Squat heavy on Monday, 3-5 sets of 3-6 reps. Just doing 5 sets of 5 reps across (at the same weight) is simple and effective. Add 5 lbs each week. On Friday squat higher reps, less volume -- work up to a top set of 8 or 10 or do 3 sets across, but don't go too hard (close to failure) because you need to recover for Monday. Drop the direct calf work unless you really love doing it -- I think it's a waste of time, especially at 170 lbs.

Monday PM bench heavy. Don't do a million different angles, just flat bench, with a rep scheme similar to what you do for Monday squats. You can do a few sets of incline bench after at higher reps, but you don't need decline also. It is better to focus on a few lifts and get strong on them rather than try to include every exercise under the sun.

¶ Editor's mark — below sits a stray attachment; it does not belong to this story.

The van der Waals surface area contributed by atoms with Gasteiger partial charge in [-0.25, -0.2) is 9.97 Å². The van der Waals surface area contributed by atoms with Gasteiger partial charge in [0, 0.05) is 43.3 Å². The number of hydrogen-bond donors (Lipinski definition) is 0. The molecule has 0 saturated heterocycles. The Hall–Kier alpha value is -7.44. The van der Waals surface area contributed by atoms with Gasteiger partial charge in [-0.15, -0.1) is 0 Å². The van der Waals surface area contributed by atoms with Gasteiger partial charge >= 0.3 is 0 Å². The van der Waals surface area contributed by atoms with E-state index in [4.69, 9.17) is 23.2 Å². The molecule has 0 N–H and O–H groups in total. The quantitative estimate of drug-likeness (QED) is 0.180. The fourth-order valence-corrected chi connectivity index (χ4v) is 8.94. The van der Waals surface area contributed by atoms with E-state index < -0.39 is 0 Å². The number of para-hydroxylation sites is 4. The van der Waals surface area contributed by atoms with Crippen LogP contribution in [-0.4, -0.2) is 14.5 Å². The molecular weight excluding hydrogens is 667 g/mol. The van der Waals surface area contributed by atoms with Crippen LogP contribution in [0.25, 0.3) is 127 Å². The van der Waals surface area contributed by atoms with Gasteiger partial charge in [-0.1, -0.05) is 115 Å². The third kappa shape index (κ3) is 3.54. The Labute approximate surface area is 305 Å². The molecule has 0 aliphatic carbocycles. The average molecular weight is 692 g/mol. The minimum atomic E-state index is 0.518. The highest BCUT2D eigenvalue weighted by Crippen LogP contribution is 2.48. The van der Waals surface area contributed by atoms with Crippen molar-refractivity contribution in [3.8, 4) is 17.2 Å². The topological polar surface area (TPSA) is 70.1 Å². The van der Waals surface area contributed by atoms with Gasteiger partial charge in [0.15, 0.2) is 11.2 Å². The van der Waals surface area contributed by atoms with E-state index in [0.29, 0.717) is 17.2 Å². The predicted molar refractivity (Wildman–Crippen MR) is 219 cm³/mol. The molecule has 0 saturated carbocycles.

Wednesday AM deadlift heavy. Ramp up to one top set of 5 -- e.g. 135x5, 160x5, 185x5, 210x5, 235x5. Try to add 5 lbs to each set every week. Drop the leg work here -- leg extensions, lunges -- you already squatted on Monday. You can do the RDL, 3x8 if you want.

For Back choose 2-3 exercises you like and do 3-5 sets of each of them. More is not better. One horizontal pull and one vertical pull is enough. You're doing cleans already and deadlifted in the morning. Personally I'd just do a DB or barbell row (I like Pendlay Rows) and pullups/chinups.

Friday do Squats and BB Overhead Press as your main shoulder lift. Get some volume in and go heavy with the presses -- 3-5 sets of 3-6 reps. You can do some shoulder raises too but don't go crazy with it. Drop the shrugs and flies, and if you want to do more tricep work do it here at the end of the workout, not on Saturday. You are hitting the triceps with the overhead pressing, why hit them again the next day?